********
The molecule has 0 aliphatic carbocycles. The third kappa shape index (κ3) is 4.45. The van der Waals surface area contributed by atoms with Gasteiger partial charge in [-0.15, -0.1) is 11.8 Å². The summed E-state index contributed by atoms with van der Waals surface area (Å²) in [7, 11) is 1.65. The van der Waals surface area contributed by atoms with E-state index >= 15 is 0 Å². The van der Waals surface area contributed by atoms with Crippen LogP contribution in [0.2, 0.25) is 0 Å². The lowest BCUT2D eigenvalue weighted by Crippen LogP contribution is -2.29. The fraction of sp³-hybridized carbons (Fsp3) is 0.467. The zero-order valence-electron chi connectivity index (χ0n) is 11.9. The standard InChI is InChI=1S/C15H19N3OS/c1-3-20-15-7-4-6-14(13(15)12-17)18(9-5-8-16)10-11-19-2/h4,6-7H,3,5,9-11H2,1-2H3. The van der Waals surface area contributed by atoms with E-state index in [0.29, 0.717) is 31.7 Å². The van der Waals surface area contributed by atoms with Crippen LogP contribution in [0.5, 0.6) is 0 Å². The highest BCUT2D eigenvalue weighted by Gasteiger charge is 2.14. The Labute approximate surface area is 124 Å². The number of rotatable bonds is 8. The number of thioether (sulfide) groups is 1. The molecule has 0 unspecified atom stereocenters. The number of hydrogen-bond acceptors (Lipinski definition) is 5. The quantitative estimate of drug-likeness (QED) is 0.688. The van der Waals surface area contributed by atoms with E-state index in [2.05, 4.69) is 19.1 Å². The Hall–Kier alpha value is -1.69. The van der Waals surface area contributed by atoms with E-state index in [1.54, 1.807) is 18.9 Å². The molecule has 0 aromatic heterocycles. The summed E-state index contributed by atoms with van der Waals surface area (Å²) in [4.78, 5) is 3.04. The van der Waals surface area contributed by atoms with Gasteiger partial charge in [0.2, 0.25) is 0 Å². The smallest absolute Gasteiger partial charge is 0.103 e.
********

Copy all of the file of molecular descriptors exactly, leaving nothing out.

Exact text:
The molecule has 0 aliphatic carbocycles. The third kappa shape index (κ3) is 4.45. The van der Waals surface area contributed by atoms with Gasteiger partial charge in [-0.15, -0.1) is 11.8 Å². The summed E-state index contributed by atoms with van der Waals surface area (Å²) in [7, 11) is 1.65. The van der Waals surface area contributed by atoms with E-state index >= 15 is 0 Å². The van der Waals surface area contributed by atoms with Crippen LogP contribution in [0.2, 0.25) is 0 Å². The lowest BCUT2D eigenvalue weighted by Crippen LogP contribution is -2.29. The fraction of sp³-hybridized carbons (Fsp3) is 0.467. The zero-order valence-electron chi connectivity index (χ0n) is 11.9. The standard InChI is InChI=1S/C15H19N3OS/c1-3-20-15-7-4-6-14(13(15)12-17)18(9-5-8-16)10-11-19-2/h4,6-7H,3,5,9-11H2,1-2H3. The van der Waals surface area contributed by atoms with E-state index in [0.29, 0.717) is 31.7 Å². The van der Waals surface area contributed by atoms with Crippen LogP contribution in [0.5, 0.6) is 0 Å². The highest BCUT2D eigenvalue weighted by Gasteiger charge is 2.14. The Labute approximate surface area is 124 Å². The number of rotatable bonds is 8. The number of thioether (sulfide) groups is 1. The molecule has 0 unspecified atom stereocenters. The number of hydrogen-bond acceptors (Lipinski definition) is 5. The quantitative estimate of drug-likeness (QED) is 0.688. The van der Waals surface area contributed by atoms with E-state index in [2.05, 4.69) is 19.1 Å². The Hall–Kier alpha value is -1.69. The van der Waals surface area contributed by atoms with E-state index in [1.54, 1.807) is 18.9 Å². The molecule has 0 aromatic heterocycles. The summed E-state index contributed by atoms with van der Waals surface area (Å²) in [4.78, 5) is 3.04. The van der Waals surface area contributed by atoms with Gasteiger partial charge in [0.2, 0.25) is 0 Å². The smallest absolute Gasteiger partial charge is 0.103 e.